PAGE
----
A state in which, opposing forces are balanced. In other words, the condition of a system exists in such a way that all-competing influences are stabilized, in a wide variety of contexts. Equilibrium is an attempt to reconstruct a similar situation. The concept of creating a stable unit, using unstable elements, is a feature of this work. Recently I’ve been experimenting with several unstable musical elements including timbre, rhythm, and dynamics, and more specifically, the concept of timbral instability. The notion is influenced by a unique performance practice in traditional music of the Middle East, which reflects an expressive bowing system. Several features including the random positions of bowing, dynamics, and a flexible left-hand finger pressure combined with drastic textural changes, range transformations, and a variety of sounds fields all provide unstable states of equilibrium. In order to balance these features, the composition is constructed carefully using temporal structure extracted from Piano Concerto by Beat Furrer. Equilibrium is an auditory experience that tries to compare a stabilized moment alongside an extreme number of unstable musical ideas.

Nima Hamidi (b.1984) is an Iranian composer, improviser and music scholar. His music is the sonic representation of a visual imagination, integrating music perception and computation featuring unstable timbral spectra. Influenced by a diverse musical background that includes Iranian traditional music, his compositions are a temporal study of sound that conceptualizes a cultural auditory experience.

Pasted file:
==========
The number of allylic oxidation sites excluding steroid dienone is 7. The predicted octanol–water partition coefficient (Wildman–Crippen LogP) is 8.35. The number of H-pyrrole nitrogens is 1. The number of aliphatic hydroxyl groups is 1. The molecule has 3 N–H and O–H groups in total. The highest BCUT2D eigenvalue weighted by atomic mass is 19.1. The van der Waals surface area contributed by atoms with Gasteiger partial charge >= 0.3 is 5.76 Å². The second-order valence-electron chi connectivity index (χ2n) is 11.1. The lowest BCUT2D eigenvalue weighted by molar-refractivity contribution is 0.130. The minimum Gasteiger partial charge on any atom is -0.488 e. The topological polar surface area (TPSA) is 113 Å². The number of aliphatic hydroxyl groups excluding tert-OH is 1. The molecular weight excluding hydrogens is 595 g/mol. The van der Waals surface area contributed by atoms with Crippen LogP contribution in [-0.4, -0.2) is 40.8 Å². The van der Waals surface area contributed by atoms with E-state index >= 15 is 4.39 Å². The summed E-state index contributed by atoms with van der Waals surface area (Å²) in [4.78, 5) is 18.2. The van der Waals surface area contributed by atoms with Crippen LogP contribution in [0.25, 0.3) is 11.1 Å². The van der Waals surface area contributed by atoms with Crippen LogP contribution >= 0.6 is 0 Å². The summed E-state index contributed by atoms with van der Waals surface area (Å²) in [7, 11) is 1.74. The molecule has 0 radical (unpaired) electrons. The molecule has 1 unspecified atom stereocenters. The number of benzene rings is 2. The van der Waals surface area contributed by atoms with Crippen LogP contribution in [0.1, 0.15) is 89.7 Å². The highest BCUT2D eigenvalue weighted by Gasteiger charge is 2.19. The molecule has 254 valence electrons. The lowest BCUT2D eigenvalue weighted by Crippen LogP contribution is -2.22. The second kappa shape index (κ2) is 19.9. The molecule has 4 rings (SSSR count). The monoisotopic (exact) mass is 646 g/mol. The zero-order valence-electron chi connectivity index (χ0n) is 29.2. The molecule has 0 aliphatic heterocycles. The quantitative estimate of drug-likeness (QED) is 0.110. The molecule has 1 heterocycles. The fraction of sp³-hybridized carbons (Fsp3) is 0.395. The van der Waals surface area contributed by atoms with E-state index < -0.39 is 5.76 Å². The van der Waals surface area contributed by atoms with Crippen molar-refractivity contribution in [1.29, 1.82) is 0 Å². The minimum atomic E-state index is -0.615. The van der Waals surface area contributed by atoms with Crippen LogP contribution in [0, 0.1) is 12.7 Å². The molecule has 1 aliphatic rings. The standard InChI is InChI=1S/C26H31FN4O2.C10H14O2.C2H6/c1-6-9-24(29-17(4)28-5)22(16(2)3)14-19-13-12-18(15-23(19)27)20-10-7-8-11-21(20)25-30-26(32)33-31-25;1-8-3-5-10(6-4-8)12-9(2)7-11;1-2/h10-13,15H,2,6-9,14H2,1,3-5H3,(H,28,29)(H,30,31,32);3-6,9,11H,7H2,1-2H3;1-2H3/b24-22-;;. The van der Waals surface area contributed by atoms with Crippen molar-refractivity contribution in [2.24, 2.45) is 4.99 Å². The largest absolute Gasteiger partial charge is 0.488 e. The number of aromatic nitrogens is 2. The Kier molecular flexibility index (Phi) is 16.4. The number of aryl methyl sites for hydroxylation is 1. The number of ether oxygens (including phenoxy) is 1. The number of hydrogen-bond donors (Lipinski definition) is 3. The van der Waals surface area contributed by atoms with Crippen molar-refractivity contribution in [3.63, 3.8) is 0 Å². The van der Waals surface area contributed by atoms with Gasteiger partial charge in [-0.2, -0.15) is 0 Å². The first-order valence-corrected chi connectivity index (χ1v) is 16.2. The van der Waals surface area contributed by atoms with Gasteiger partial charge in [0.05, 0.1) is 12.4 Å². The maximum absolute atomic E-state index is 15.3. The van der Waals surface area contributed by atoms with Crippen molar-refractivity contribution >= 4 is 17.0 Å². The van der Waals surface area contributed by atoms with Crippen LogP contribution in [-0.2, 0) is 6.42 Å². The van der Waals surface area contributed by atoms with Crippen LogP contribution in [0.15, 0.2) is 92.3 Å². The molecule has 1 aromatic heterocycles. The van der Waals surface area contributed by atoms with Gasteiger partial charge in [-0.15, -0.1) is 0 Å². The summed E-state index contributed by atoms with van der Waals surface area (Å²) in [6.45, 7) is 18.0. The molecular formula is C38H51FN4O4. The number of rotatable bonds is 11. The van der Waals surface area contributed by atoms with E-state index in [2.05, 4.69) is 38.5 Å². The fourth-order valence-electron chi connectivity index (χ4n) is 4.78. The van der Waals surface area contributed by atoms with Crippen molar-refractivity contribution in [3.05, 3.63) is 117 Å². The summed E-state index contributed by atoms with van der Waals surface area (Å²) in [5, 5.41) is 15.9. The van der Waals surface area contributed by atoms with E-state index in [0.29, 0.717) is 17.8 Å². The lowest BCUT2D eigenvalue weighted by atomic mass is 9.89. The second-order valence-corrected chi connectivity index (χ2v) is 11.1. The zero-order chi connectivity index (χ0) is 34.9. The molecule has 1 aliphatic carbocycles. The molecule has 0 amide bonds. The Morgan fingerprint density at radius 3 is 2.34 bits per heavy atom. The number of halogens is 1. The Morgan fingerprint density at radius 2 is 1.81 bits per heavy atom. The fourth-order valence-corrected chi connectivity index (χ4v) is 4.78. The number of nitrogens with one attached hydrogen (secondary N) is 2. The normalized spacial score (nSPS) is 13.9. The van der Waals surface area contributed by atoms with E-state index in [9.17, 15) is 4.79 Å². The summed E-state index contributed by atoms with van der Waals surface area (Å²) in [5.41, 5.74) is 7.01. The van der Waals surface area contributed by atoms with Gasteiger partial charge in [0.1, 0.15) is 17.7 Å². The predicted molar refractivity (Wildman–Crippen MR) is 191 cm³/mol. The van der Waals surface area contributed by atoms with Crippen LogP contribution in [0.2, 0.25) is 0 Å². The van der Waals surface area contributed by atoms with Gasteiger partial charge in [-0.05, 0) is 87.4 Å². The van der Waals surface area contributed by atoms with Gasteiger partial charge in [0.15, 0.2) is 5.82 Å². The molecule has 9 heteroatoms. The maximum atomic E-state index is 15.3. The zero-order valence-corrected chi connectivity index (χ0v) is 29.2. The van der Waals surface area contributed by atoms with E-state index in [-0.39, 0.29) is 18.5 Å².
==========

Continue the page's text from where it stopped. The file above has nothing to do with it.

Nima’s music has been performed internationally by such ensembles as JACK Quartet, the Center for New Music (University of Iowa), Sorāyesh Ensemble, and resident performers of New Music on the Point. His music was performed and awarded at the International Fadjr Music Festival, Roudaki Hall, SCI regional conference (Friends University), Iowa composers’ forum, and number of symposia and workshops.
    In addition to writing concert music, Nima collaborates with playwrights, dancers, and filmmakers. For the past four years he has been working as a concert organizer promoting new music, serving as the president of University of Iowa SCI student chapter, a research assistant for both the Composers’ Workshop and the Center for New Music (University of Iowa), and the founder of two experimental/improvisatory ensembles,Comprovisors and TetraXord.
    Nima received his PhD in music composition at the University of Iowa. Prior to Iowa he earned his MA in composition and BSc in Civil Engineering in his home country. He has studied composition with Josh Levine, David Gompper, Lawrence Fritts, Shaheen Farhat, Kambiz Roshanravan and Kiawasch Sahebnasagh. He also has participated in master classes with David Lang, Wolfgang von Schweinitz, Stephen David Beck, Hans Thomalla, Anthony Cheung, Augusta Read Thomas, Amy Williams, Robert Morris, Juraj Kojs, Marcos Balter, Laura Kaminsky, and Michael Fiday.
 
 

Michael Eckert

Brass Quintet